I felt a sinking in my stomach when I realized the news in reading Mark's body English. But sad to say, while I am sad I am completely numb to this kind of thing now. In less than four years (three years ten months actually) there have been over a dozen deaths of family and family friends{1} counting this one. (And this will be the seventh or eighth funeral or memorial service I have been to in that span.)

I told Mark before leaving when giving him a hug{2} that it was okay to grieve. I think it helps for a guy to hear that from another guy in these situations - I know it helped me when my friend Jack told me the same thing at a family gathering two days after the day my father passed away.{3} To the others I simply noted that they needed time to grieve but felt with Mark that I needed to tell him specifically. Nonetheless, there will be a funeral in a few days -the second one I have attended in two weeks- and again, if I could exhort you to pray for the eternal repose of the soul of Melvin Denny, it would be appreciated. For those who emailed me about having done so already, thankyou.

Today is the feast of St. Paul -the Apostle of the Gentiles. Maybe there is some symbolism to the fact that Uncle Mel died today. I see this one as a tough case. He was a good man but he was not religious. Nonetheless, I do believe that God judges Fatherly so there is reason for hope.{4}

The need to muse a bit in solitude is presenting itself so I have broken out the chocolate tequila and will be cutting a Churchill from my humidor shortly. But I did not want to forget to note these things here to thank those who have offered prayers already and exhort for more prayers for Uncle Mel if possible.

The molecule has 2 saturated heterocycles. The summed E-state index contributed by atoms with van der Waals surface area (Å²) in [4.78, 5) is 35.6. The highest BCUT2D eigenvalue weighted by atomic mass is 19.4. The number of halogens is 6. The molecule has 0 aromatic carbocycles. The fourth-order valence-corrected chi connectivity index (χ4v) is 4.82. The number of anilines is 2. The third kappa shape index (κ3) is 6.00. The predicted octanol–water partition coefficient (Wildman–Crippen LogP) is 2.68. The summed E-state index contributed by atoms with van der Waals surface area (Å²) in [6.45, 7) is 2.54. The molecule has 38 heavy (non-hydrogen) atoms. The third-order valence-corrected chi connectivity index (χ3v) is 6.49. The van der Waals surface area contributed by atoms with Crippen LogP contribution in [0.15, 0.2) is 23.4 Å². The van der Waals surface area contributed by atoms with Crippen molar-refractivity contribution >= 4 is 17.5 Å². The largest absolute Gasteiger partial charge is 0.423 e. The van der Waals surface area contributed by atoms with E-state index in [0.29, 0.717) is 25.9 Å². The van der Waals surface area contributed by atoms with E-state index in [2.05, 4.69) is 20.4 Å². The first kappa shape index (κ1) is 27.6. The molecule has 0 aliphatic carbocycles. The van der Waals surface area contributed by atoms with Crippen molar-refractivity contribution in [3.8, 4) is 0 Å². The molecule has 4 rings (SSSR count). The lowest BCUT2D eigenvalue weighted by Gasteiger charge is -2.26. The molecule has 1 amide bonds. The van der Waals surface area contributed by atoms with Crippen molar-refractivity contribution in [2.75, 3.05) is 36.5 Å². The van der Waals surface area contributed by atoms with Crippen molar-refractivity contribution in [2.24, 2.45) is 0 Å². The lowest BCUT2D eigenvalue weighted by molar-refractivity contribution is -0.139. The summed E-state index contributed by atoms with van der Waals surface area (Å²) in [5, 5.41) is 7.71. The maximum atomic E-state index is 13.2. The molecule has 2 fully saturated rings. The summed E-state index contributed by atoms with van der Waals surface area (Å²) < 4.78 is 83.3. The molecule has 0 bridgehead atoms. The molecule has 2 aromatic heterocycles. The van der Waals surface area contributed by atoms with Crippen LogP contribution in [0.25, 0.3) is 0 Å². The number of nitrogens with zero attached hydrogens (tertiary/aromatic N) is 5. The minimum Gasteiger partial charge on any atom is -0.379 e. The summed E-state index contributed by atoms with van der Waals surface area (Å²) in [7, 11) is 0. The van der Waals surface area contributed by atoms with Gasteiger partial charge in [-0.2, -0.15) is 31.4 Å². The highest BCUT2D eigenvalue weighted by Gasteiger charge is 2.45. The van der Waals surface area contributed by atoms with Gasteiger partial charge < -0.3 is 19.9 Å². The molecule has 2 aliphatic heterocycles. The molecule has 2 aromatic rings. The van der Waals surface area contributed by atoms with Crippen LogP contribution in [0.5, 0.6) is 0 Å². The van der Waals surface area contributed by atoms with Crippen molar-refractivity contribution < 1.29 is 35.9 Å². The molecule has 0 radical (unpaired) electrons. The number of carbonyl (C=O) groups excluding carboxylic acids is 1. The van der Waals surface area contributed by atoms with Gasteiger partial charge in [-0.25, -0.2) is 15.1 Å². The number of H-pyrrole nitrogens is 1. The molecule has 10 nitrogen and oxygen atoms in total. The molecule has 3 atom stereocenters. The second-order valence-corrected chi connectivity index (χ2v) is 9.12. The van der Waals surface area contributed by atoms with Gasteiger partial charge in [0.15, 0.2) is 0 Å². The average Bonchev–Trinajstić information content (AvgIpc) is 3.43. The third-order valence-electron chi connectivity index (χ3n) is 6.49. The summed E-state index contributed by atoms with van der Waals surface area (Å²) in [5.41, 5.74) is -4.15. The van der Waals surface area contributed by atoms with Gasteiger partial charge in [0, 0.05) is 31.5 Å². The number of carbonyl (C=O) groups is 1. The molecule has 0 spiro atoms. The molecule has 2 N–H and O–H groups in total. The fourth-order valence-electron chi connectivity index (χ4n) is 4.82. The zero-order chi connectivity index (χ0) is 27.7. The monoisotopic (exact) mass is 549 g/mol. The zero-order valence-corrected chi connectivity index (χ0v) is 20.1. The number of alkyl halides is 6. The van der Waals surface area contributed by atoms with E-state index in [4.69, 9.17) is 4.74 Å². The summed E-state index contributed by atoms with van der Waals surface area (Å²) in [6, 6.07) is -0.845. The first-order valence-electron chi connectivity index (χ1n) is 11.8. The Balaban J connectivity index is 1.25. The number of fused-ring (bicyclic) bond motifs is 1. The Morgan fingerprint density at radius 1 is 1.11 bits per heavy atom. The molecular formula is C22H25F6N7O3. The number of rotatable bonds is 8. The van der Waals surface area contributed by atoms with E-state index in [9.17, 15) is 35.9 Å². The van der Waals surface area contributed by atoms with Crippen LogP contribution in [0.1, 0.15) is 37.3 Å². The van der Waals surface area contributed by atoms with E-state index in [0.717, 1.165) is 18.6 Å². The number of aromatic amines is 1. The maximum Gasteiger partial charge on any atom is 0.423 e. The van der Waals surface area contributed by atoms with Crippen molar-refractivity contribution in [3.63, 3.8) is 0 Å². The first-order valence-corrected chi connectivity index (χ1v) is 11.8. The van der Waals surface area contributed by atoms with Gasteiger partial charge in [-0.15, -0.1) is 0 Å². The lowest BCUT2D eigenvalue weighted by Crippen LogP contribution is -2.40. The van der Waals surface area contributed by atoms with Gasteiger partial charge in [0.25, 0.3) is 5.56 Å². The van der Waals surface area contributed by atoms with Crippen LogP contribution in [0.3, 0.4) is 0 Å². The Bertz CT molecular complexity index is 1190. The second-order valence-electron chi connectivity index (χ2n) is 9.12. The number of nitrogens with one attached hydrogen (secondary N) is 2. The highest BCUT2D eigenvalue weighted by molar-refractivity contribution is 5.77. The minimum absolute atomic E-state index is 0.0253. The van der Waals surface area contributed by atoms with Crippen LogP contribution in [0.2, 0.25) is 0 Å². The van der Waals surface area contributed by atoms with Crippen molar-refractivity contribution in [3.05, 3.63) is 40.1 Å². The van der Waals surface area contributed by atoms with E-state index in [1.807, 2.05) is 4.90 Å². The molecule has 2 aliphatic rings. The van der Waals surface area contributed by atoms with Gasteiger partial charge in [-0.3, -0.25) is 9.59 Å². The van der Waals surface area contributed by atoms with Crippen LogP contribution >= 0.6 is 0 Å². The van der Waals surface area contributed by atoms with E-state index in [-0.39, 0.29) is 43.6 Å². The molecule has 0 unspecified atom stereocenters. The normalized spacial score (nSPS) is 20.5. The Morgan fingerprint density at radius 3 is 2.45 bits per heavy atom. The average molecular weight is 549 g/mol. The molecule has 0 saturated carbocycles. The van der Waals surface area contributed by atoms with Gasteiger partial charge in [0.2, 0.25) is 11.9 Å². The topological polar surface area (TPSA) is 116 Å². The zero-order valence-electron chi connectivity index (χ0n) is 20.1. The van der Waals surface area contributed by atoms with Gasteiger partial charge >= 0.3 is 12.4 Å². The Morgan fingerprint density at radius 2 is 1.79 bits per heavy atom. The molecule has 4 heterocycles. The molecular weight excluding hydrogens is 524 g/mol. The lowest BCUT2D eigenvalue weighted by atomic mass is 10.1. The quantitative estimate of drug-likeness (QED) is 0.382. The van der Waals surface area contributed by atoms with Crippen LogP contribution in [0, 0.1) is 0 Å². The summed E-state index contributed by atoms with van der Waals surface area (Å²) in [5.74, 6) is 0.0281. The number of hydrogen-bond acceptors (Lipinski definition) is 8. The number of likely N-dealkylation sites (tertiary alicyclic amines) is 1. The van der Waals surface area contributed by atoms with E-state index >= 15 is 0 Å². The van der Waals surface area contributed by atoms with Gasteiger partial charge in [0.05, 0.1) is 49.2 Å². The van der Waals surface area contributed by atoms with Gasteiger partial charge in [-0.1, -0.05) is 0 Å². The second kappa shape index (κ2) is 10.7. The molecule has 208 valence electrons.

{1} Fourteen of them were people to varying degrees close to me and nine of those were right at the root and matrix of close family relations. But even those who were not so close had an effect for various reasons too complex to explain here.

{2} Something I do not think I have ever done before -but if ever it seemed appropriate to do, this was the time.

{3} I thought earlier that year when the final nails had been driven into the coffin of a very close relationship that I could not feel any worse than I felt at that time. (This was my relationship with a lady I at one time believed was destined to be my wife -see the dedication to my essay on Christian Unity from 2001 for more information.) Well, that was a walk in the park compared to the day my father died -probably because I knew at the end that in the fallout of that relationship I was lying to myself for a while about it.

Dad's passing was the blackest day of my life by far because it was unexpected at the time and because the roots there were deeper there than with the aforementioned lady. (Often since that time I have discovered in previously unnoticed ways the depth to which they go but I digress.)